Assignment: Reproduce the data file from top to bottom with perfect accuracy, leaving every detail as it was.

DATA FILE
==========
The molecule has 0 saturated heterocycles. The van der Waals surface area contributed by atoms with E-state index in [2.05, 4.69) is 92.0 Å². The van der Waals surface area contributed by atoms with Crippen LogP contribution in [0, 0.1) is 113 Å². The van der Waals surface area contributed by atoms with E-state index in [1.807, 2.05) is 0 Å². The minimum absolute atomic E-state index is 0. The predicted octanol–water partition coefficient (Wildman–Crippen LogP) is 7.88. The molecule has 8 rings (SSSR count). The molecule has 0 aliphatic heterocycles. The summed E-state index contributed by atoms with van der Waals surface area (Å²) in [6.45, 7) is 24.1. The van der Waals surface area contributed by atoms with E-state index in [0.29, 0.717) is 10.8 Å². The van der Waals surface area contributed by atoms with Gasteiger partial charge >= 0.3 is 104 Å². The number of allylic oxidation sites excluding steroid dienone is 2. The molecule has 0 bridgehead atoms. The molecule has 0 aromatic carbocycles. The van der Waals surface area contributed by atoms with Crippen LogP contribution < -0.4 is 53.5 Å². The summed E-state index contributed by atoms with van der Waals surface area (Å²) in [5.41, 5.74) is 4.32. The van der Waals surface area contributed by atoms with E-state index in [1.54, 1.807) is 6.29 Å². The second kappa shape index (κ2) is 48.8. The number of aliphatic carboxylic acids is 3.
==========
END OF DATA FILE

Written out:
The molecule has 0 saturated heterocycles. The van der Waals surface area contributed by atoms with E-state index in [2.05, 4.69) is 92.0 Å². The van der Waals surface area contributed by atoms with Crippen LogP contribution in [0, 0.1) is 113 Å². The van der Waals surface area contributed by atoms with E-state index in [1.807, 2.05) is 0 Å². The minimum absolute atomic E-state index is 0. The predicted octanol–water partition coefficient (Wildman–Crippen LogP) is 7.88. The molecule has 8 rings (SSSR count). The molecule has 0 aliphatic heterocycles. The summed E-state index contributed by atoms with van der Waals surface area (Å²) in [6.45, 7) is 24.1. The van der Waals surface area contributed by atoms with E-state index in [0.29, 0.717) is 10.8 Å². The van der Waals surface area contributed by atoms with Gasteiger partial charge >= 0.3 is 104 Å². The number of allylic oxidation sites excluding steroid dienone is 2. The molecule has 0 bridgehead atoms. The molecule has 0 aromatic carbocycles. The van der Waals surface area contributed by atoms with Crippen LogP contribution < -0.4 is 53.5 Å². The summed E-state index contributed by atoms with van der Waals surface area (Å²) in [5.41, 5.74) is 4.32. The van der Waals surface area contributed by atoms with E-state index in [1.54, 1.807) is 6.29 Å². The second kappa shape index (κ2) is 48.8. The number of aliphatic carboxylic acids is 3.